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Prime-Time Flicks

October 30, 1994|Kevin Thomas

Stronger on production design than substance, the 1991 Addams Family (NBC Sunday at 9 p.m.), starring Raul Julia as Gomez and Anjelica Huston as Morticia, turns on the most modest of plots. The beloved ghouls of Charles Addams' amusingly sinister New Yorker cartoons areinvolved with hidden treasure, a crooked lawyer (Dan Hedaya) and a mother-obsessed yegg (Christopher Lloyd) who may or may not be Gomez's long-lost brother.

In An American Werewolf in London (KCAL Sunday at 9 p.m.), director John Landis juxtaposes humor and gore so outrageously that you don't know whether to laugh or cringe. The 1981 film is not for the squeamish or the vey young. But many will consider it a poignant, delirious treat. David Naughton and Griffin Dunne are a couple of nice guys from New York hiking through northern England when they meet the unexpected on the moors.

The 1991 Warlock (KTLA Monday at 8 p.m.), a supernatural shocker about "Satan's son" (Julian Sands) running amok, begins in Boston during the witch hunts. It time-warps over to modern Los Angeles and back to Beantown, but without a trace of originality interfering with the demonic doings.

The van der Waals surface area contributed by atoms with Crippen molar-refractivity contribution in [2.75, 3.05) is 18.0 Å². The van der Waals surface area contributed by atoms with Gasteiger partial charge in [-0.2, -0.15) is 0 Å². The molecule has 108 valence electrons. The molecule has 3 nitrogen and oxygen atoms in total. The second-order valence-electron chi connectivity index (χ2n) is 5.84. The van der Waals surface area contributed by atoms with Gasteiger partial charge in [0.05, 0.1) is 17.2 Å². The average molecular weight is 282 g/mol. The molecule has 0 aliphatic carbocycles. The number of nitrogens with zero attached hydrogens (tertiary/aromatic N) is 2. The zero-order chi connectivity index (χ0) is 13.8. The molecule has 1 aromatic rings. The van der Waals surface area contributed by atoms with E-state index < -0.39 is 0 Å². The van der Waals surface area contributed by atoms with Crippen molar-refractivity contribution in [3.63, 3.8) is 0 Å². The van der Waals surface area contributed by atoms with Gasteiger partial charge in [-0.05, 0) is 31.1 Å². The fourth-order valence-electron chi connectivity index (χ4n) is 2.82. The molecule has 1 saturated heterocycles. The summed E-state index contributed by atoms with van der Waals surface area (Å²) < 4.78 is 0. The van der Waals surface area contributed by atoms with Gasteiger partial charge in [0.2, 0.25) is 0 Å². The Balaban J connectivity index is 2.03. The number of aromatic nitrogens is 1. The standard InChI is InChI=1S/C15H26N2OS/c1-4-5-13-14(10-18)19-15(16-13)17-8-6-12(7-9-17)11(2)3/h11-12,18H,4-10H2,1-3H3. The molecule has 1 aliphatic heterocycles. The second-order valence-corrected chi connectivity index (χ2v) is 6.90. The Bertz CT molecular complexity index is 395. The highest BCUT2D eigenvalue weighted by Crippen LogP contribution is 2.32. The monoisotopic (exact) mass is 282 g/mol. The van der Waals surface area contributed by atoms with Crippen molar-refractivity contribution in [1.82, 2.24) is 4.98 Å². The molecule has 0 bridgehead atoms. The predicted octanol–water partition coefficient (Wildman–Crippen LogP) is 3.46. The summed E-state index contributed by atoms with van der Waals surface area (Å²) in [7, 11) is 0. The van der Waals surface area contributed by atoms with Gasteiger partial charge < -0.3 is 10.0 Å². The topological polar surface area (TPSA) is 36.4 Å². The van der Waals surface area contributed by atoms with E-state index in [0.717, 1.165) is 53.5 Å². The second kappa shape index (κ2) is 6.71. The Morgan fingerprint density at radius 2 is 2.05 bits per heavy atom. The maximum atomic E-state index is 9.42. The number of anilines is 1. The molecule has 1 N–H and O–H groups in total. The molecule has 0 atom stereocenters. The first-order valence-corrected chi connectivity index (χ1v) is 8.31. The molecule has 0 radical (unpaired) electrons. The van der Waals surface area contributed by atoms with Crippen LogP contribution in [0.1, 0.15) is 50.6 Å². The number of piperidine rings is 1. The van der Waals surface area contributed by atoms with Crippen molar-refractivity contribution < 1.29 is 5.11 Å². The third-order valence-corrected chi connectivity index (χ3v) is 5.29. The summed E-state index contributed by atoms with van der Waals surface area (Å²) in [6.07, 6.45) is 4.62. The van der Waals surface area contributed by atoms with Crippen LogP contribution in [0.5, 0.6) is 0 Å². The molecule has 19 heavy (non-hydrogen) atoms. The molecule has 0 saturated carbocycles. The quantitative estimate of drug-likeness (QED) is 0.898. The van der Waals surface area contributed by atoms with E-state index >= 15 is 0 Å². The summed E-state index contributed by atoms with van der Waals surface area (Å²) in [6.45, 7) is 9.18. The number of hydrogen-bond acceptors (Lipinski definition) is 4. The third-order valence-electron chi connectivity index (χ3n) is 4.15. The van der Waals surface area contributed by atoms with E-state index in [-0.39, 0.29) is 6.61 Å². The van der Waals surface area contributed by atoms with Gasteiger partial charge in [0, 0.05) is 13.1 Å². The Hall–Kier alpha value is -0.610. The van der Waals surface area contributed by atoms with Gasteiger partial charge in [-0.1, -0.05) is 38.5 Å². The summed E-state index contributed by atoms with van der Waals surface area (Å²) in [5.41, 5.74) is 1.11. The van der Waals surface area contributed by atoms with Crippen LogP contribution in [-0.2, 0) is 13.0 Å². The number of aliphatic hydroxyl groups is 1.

The Seventh Sign (KTLA Tuesday at 8 p.m.), a heavy-breathing 1988 supernatural thriller, envisions a chic apocalypse that culminates in the pregnancy of a Venice Beach woman (Demi Moore), a race to prevent an execution and, finally, no less than the second coming of Christ.

The 1991 Class Action (KTLA Wednesday at 8 p.m.) is good, chewy entertainment, part courtroom pyrotechnics, part Machiavellian legal maneuvers. Father-and-daughter attorneys--defender of the underdog Gene Hackman and sharp corporate lawyer Mary Elizabeth Mastroantonio--find themselves on opposite sides of a class-action suit involving defective automobiles.

Twins (KTLA Thursday at 8 p.m.), an overblown, self-destructing 1988 comedy-thriller, wastes Arnold Schwarzenegger and Danny De Vito as fraternal--well, you weren't expecting identical--twins.

Part of the appeal of the 1991 Bugsy (NBC Friday at 8 p.m.) lies in the fact that both gangster extraordinaire Benjamin (Bugsy) Siegel and Warren Beatty, who plays him, seem to be charmers for whom the ordinary rules of life don't seem to apply. Beatty, writer James Toback and director Barry Levinson each brought markedly different sensibilities to the project. The result--though not without flaws--is a satisfying film that delivers a full measure of stylish entertainment. Key developments are Siegel's growing infatuation with good-time girl Virginia Hill (Annette Bening) and his dream of turning Las Vegas into a gambling mecca.

Ernest Scared Stupid (ABC Saturday at 8 p.m.) is a silly Halloween horror comedy--the fourth in the goofy "Ernest" series starring Jim Varney--but at least it has the stylish, witty presence of Eartha Kitt as a kind of backwoods Louise Nevelson with an interest in the occult.

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